Why the Wrong Response to The DAO Attack Could Kill Ethereum

Epiphyte CEO Edan Yago discusses the ongoing crisis at The DAO, and how it may affect the future of Ethereum.

By Edan YagoLayer 2
Jun 20, 2016 at 6:00 p.m. UTCUpdated Sep 14, 2021 at 1:59 p.m. UTC
By Edan YagoLayer 2
Jun 20, 2016 at 6:00 p.m. UTCUpdated Sep 14, 2021 at 1:59 p.m. UTC

Edan Yago is CEO of Epiphyte, a company that provides financial institutions with the ability to perform transactions on the open blockchain. He is also a founding board member of the Digital Asset Transfer Authority (DATA).

In this opinion piece, Yago discusses the ongoing crisis at The DAO, and he believes the future of blockchain platform ethereum rests on how its development community will seek a solution.

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Credit: Shutterstock

On 8th July, 2011, bitcoin’s first big bubble burst. It would go on to lose an astounding 94% of its value, eventually dropping from $31 to a mere $2.

As you may have noticed, it has since recovered quite nicely. Ethereum is now in a moment of crisis. The DAO has been hacked, destroyed and a big chunk of funds have been stolen. Like bitcoin did, ethereum can recover – but a panicked response could kill it forever.

Unfortunately, we seem to be heading toward that panicked response.

Ethereum has value for one reason and one reason only – it is the Turing-complete, smart contract protocol. In other words. ether’s value is a direct result of the value of smart contracts and ethereum’s position as the premier protocol for them.

On 17th June, The DAO, a smart contract running on Ethereum was savaged. We must now choose to respond in one of two ways: We can learn a lesson and build better smart contacts in the future, or we can reverse the flawed smart contract and pull the rug out from under ethereum forever

There is something far bigger than The DAO, or even ethereum, at stake here: the very idea of immutable smart contracts.

The core promise of smart contracts was brilliantly articulated by The DAO. They are designed to operate "solely with the steadfast iron will of unstoppable code". The core idea here is that the code is the contract, and that it does not require or allow human intervention or interpretation.

It is automatic and "autonomous". Deterministic outcomes based on code – that is the value.

This value is 100% dependent on the ability of smart contracts to run on a protocol that can be trusted to operate according to deterministic rules known in advance. That is what ethereum must be. What is being now suggested is to go and change the protocol-level rules, retroactively, because of an exploit discovered in one contract on the application level.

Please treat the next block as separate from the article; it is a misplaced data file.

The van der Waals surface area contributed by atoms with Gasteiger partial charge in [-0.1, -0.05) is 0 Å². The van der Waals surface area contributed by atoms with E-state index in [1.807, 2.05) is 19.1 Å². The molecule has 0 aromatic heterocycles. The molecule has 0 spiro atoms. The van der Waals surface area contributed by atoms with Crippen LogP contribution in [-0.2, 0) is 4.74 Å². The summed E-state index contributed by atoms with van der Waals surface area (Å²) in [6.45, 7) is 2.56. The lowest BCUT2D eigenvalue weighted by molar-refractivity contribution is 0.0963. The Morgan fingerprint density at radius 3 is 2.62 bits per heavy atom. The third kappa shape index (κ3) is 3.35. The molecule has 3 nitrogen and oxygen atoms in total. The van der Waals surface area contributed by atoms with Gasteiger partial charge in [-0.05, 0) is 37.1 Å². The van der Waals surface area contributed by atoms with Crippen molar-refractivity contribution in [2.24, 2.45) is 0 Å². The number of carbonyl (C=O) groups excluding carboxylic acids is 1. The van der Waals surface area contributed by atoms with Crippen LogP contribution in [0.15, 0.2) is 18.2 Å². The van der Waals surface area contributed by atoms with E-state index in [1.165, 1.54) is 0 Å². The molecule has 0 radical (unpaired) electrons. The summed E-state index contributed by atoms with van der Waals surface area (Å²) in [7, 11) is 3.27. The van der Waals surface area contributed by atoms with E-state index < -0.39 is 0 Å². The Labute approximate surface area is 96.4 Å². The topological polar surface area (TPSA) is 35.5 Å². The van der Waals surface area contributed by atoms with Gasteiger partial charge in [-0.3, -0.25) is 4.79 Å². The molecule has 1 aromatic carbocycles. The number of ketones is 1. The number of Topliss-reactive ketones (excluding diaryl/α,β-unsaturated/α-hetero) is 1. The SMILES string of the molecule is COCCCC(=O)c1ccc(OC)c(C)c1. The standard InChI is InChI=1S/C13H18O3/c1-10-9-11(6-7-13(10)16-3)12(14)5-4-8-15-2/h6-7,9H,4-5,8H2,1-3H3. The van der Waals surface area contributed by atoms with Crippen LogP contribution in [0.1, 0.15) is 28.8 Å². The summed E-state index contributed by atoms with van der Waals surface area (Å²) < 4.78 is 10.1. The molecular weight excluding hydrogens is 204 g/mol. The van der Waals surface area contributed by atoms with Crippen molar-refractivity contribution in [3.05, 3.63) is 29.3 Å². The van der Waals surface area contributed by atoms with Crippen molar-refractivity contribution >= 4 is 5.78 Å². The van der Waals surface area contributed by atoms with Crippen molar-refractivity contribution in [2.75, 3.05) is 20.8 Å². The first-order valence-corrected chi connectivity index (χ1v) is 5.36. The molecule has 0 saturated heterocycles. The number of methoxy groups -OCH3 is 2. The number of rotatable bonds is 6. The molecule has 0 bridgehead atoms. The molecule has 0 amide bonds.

To do so, would destroy the very trust that makes all contracts on the application level possible.

Misleading history

A lot of people have been pointing out that bitcoin also forked in the early days. This is true but also very misleading. Bitcoin only forked when the protocol was broken, never when the protocol worked as intended but the results were uncomfortable.

Another argument made in favor of forking is that consensus is created "by the community", that "the miners can vote". This is even more subtle and misleading. Miners are not meant to be the final arbiters of transactions and contracts. By design, they are supposed to be dumb slaves of the protocol rules. A dumb lottery validating transactions according to deterministic rules.

If they need to employ good judgment, we are at the mercy of their good sense.

It comes down to is this. If smart contracts must be interpreted by humans for their "intent" instead of by code for their programming, then smart contracts cannot be autonomous and automatic, and instead can be retroactively reversed by the community, the courts or governments.

If this is the case, it's hard to see what value smart contracts actually have, which means that it's hard to see that ethereum should have any value at all.

The only way for ethereum to be able to recover from this event and thrive in the future is for it to stick to its principles.

This is the hard choice. And it is the only choice.

Man on ledge image via Shutterstock

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